When those tactics were not enough, you began to book sales that were not quite "done," back-dating documents as needed. "What harm was there in advancing a real sale by a few days on the books?" you had thought. First it was a few days, then it was a few weeks, and then it was creating entirely faux sales to cover the ever-widening deficit. By now, the discrepancy between the reality of sales and the fiction of the financial statements has become what the CFO calls an "arbitrarily large number." The results of the board’s investigation will not be known for a few more weeks, but you know in your heart the game is over. Check and mate. The issue is no longer the stock price or bonuses or even keeping your job. It is the hope that the board will not turn over its findings to the authorities.
"What are we going to do?" the VP of sales asks. "They’ve got all of the records. It’s only a matter of time." He suggests another set of transactions that will put off the reckoning until you all can come up with a better plan.
Your CFO observes his shoes as if they have disappointed him in some way. "It’s over," he says. "There’s no more robbing Peter to pay Paul. Peter is broke. Peter and Paul are both going to jail."
You feel the urge to go over by the window, to find relief in the scenery. But you’re wound so tight that it’s an effort to stand. One quick move, you think, and you’ll pull every muscle in your body. The two others take your movement as a decision. They look to you for advice, for a way out. You’ve never failed them before. You are the leader, but this time you have taken your troops down a blind alley. Before you turn to them, a phrase pops into your head: survival of the fittest. This is what the game has always been about.
Once again, you stare at the clock. Once again, you wish you could turn back time. You collect your thoughts, face them, and begin to speak.
"Let me understand what you are saying. You’re telling me that for the past two years you’ve been taking shortcuts to run up the value of your stock options? All because you thought we could make up for the shortfall with additional sales? Are you crazy? Cooking the books—what am I supposed to tell the board?"
"You’re kidding, right?" the VP of sales says, frozen in place by your words.
"So you’re going to leave us holding the bag?" the CFO says. His eyes follow you with the coldness of a snake’s. "You think you can get away with that?"
"I have no idea what you are talking about," you say. "Get out of my office, both of you, before I call security."
Cooking the Books a Common but Deadly Recipe
This day-in-the-life rendering is the slightly cloaked story of an actual accounting fraud involving a small manufacturer in the American South. A handful of people have pleaded guilty to various offenses; other people are standing trial. All of the accused face jail terms. Even those who escape legal censure will have lost their jobs, sullied their reputations, and humiliated themselves and their families. Fortunately for this company, scrupulous employees alerted the board of directors. Unlike other boards of directors, this one launched a serious investigation before the "cooking of the books" boiled over into bankruptcy. It was a close call, however. Another year of such behavior and the company would have gone out of business, costing hundreds of people their jobs. The criminality not only stained the company and its innocent employees and board members, but also adversely affected many others connected economically to the company. Customers remained wary for some time of buying products from a "bad" company. It took more than a year for the firm to recover its momentum, not to mention its repute.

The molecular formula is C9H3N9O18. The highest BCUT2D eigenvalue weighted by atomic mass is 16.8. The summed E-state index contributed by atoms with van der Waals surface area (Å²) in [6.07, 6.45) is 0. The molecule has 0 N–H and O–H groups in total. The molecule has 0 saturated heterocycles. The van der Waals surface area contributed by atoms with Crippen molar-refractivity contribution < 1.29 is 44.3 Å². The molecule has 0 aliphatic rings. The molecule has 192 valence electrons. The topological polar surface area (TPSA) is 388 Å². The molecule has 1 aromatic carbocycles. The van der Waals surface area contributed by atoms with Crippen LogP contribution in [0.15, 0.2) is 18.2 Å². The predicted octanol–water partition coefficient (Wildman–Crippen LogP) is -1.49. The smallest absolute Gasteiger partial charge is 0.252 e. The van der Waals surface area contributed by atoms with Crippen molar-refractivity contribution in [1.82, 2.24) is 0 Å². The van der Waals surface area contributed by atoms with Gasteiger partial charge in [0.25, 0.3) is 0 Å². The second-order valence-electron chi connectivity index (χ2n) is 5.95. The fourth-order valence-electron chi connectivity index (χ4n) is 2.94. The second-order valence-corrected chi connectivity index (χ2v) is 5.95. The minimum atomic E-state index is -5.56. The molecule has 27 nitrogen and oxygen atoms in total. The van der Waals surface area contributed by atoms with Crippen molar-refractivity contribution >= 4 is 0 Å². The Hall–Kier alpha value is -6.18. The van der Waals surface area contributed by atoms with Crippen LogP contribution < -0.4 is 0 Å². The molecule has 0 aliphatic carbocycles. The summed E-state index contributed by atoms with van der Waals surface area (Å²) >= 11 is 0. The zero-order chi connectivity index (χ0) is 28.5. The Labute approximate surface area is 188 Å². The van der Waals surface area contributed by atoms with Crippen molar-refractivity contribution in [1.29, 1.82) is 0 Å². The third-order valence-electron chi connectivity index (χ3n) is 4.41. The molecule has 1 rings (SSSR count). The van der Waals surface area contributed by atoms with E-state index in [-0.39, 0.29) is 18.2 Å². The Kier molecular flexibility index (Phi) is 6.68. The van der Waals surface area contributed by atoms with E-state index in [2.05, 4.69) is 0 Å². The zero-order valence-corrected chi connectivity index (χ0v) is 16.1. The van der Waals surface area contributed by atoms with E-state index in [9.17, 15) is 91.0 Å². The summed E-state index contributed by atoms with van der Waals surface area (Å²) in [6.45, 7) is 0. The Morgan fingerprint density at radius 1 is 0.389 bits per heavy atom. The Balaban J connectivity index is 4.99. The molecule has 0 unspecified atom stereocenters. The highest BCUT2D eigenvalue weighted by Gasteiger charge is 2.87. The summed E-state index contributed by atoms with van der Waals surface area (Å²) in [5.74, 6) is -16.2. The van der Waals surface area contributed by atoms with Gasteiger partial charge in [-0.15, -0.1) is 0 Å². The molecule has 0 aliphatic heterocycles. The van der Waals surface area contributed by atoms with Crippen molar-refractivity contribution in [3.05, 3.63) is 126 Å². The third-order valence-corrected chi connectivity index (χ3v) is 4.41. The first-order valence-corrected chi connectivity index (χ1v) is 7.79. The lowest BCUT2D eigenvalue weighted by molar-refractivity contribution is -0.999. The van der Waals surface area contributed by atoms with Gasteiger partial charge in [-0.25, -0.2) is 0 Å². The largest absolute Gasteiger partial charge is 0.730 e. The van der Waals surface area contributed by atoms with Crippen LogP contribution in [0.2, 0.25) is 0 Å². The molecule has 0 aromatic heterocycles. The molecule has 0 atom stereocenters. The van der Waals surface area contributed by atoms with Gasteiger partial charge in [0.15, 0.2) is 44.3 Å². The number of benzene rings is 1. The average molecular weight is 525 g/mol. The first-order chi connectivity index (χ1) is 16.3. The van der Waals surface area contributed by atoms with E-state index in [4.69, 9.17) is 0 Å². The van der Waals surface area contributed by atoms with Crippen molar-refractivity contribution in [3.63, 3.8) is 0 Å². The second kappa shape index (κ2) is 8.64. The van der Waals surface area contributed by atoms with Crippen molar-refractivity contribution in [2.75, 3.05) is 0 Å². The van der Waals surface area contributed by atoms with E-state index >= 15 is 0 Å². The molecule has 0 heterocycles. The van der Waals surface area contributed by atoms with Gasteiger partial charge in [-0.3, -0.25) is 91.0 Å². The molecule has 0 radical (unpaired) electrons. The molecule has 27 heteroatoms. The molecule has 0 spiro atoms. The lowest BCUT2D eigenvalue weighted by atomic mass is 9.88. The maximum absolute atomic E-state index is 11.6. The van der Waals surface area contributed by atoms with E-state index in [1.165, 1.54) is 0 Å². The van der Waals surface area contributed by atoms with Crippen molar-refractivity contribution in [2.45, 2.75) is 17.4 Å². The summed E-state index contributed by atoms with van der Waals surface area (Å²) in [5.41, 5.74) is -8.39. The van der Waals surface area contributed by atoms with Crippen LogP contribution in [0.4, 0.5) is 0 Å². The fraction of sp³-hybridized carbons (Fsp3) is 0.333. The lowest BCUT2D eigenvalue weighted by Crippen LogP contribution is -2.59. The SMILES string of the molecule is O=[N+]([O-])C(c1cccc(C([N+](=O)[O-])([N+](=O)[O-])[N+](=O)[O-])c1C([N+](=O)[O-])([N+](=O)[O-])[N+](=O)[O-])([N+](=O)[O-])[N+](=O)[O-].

Because of its size, this particular company and its felonies have not been splashed across the front pages of any national newspapers, or warranted coverage by the major news networks, or raised the ire of the Internet gossips. If this scenario seems familiar, it is because it is a template for the behavior of senior executives at companies such as Enron, Arthur Andersen, HealthSouth, WorldCom, Global Crossing, Adelphia Communications, Italian-based Parmalat, Swedish-Swiss Engineering, ABB—these and all the others, the corporate transgressors you have heard about. This particular series of actions has been repeated over and over again in the corporate world for many, many years. Next to direct employee theft, cooking the books is the most common white-collar crime behavior in the business world. It is particularly insidious because, whereas employee theft consists of people stealing from the company, cooking the books consists of the company stealing from everybody: employees, investors, and consumers.